- power when working on a dynamo machine - 80 hp;
- start the engine by air;
- mandatory reverse;
- weight - up to 5,5 tons.
The overall location of the submarine of the type "Som. 1, 8, 9 - high pressure air tanks; 2 - torpedo replacement tank; 3 - compass; 4 - main ballast tank; 5 - bilge pump; 6 - battery pit; 7 - 96 numbe - one battery; - torpedo tube; 10 - trim tank; 11 - leveling tank; 12; 13 - auxiliary tank; 18 - kingston; 14 - Otto-Deutz gasoline engine; 15 - coupling, 16 - thrust bearing; 17 - ratchet;
Foreign and Russian factories responded to the proposal: Kolomna, L.Nobel, Tilmans, Tilmans, Nikolaevsky, Duflon, Izhora, Felzer, Lange, Krupp, Aunsburgsky, Curting, Sabate. However, none of the proposed sample did not satisfy GUKiS. Specialists of the mechanical plant "L.Nobel" in the current situation in the shortest possible time have created a 6-cylinder lightweight diesel engine with a piston diameter of 200 millimeters and a stroke of 240 millimeters. The maximum mass of the diesel was 3,3 tons. Considering that the same company manufactured diesel engines for the Akula and Minoga submarines, GUKiS 23 of October 1909 of the year issued an order to create 5 engines. But during operation, it turned out that these excessively lightweight engines do not have an adequate margin of safety - often the cylinders' cooling shirts burst, the connecting rods, various parts and assemblies failed; personnel needed to spend a lot of time for repair, which significantly reduced the combat capabilities of submarines. On the submarine "Beluga" mounted the kerosene engine of the company of the brothers Curting, which turned out to be quite reliable, even despite twice the mass (6,6 tons).
As soon as World War I began, the Pike and Som submarines were transported from the Far East to the Black Sea and then to the Baltic Sea. During the fighting on the Baltic submarine "Holland-7" equipped with 37-millimeter guns. They, like other small submarines, were mainly used for the patrol service at the approaches to the bases.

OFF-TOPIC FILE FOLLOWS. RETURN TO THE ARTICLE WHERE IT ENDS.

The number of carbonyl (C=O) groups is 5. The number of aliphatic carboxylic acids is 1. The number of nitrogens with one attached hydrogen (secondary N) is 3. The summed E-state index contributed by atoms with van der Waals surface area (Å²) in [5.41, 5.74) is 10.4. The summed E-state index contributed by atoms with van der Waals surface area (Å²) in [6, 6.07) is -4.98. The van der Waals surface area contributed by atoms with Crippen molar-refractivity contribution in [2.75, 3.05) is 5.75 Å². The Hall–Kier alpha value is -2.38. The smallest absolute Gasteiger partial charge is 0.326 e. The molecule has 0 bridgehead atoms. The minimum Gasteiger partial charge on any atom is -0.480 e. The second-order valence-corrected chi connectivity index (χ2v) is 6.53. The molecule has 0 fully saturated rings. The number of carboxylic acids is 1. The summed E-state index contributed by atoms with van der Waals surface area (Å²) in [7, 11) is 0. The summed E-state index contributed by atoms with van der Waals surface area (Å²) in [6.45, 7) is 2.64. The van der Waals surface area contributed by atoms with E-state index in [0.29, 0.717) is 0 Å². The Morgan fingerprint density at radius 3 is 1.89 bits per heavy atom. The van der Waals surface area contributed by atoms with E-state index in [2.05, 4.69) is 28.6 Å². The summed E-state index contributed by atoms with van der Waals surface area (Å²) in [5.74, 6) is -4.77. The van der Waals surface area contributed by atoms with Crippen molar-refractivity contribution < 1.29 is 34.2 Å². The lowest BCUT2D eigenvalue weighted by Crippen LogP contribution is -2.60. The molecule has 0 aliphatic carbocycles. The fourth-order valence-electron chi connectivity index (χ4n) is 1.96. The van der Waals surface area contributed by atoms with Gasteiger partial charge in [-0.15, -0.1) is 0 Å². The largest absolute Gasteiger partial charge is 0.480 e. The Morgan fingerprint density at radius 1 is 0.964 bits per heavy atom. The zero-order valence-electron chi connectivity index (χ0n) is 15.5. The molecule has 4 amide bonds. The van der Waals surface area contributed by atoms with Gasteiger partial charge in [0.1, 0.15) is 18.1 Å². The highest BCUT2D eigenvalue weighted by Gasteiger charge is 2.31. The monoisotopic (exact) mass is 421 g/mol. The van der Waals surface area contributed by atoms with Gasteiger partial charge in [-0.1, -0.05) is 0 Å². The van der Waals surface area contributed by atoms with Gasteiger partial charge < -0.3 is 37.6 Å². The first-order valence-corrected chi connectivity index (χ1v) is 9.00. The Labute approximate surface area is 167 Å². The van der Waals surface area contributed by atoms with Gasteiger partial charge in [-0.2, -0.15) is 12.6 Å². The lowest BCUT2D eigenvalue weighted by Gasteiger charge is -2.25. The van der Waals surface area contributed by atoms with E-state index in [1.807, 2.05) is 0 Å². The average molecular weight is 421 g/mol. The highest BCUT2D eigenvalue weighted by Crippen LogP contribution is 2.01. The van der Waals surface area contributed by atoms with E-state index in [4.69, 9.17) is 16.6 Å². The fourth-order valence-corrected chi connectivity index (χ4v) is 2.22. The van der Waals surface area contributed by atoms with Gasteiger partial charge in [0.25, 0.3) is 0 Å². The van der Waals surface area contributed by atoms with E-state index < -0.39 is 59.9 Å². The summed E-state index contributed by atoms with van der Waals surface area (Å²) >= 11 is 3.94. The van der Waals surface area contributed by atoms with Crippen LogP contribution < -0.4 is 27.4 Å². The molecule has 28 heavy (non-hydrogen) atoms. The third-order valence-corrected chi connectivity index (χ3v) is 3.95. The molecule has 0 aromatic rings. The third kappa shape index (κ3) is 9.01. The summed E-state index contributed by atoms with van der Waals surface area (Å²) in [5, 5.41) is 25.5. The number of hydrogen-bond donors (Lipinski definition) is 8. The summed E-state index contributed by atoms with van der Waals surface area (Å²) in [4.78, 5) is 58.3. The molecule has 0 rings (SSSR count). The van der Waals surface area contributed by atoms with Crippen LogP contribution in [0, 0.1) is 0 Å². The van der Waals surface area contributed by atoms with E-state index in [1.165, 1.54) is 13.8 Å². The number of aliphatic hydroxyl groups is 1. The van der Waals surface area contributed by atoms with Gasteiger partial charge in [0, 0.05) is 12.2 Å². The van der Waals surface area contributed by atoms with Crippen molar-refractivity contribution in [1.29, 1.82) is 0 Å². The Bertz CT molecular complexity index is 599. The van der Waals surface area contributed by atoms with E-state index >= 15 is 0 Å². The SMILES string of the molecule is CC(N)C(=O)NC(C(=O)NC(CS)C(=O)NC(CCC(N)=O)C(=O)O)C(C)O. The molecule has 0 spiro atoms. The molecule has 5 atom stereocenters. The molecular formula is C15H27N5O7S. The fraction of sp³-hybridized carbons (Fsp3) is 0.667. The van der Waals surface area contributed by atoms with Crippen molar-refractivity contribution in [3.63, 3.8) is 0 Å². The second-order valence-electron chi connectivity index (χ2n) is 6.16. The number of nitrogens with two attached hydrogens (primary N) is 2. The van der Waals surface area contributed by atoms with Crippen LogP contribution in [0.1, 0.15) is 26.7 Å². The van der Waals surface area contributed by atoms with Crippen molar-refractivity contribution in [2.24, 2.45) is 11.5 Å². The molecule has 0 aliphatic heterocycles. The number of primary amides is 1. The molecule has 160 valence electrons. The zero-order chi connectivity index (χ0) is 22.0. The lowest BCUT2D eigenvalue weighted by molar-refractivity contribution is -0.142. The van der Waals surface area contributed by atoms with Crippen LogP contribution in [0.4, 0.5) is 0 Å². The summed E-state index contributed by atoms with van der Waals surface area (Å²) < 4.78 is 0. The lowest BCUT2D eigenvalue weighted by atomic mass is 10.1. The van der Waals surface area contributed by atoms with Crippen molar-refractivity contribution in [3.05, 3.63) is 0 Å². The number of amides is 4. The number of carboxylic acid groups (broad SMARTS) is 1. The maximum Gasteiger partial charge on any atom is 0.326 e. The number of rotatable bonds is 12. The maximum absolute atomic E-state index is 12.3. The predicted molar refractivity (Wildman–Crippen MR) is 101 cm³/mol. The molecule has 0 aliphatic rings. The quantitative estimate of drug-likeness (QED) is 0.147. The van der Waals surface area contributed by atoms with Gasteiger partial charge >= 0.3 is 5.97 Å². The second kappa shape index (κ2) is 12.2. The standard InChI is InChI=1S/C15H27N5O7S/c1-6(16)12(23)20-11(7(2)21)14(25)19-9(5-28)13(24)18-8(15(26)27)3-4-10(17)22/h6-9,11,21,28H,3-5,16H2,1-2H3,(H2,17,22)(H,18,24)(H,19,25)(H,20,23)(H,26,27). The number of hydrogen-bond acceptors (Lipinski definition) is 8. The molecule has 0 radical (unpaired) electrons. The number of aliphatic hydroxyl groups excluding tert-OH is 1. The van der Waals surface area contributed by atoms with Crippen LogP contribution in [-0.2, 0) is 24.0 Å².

25 June 1916, in conditions of poor visibility, the Som submarine rammed the Swedish steamer Ingermanland. The submarine died. The rest of the submarines went to St. Petersburg on their own, where in the summer and autumn at the Baltic Shipyard they were overhauled. It is interesting that these works were led by marine engineer Malinin B.I. - The future designer of the first Soviet submarines of the type "Decembrist". The submarines "Holland-7" 1917-1918 in the winter were repaired in Reval, and everything ("Pike", "Sterlet", "Pescari" and "Beluga") remained in the port. 24 February 1918, they were captured by the German invaders. Subsequently, the submarines were taken out for disassembly of the metal.
The submarines Sterlet and Sudak, which were part of the active fleet throughout the war at the end of April 1918, captured the German troops in Sevastopol, and in November of the same year they fell into the hands of the Anglo-French troops, which hastily left the Crimea. 26 April 1919, the Anglo-French forces flooded all 12 submarines stationed there. In the summer of 1935, EPRON specialists discovered, and later raised, the salmon and Sudak submarines, which had already completely lost their combat significance; the work was done solely for the training of personnel and the testing of new ship-lifting equipment.
The correctness and simplicity of the design solutions, the high reliability of the mechanisms and systems allowed the Holland-7р-type submarines to be in service throughout the 13 years, becoming a kind of long-livers of the Russian submarine fleet.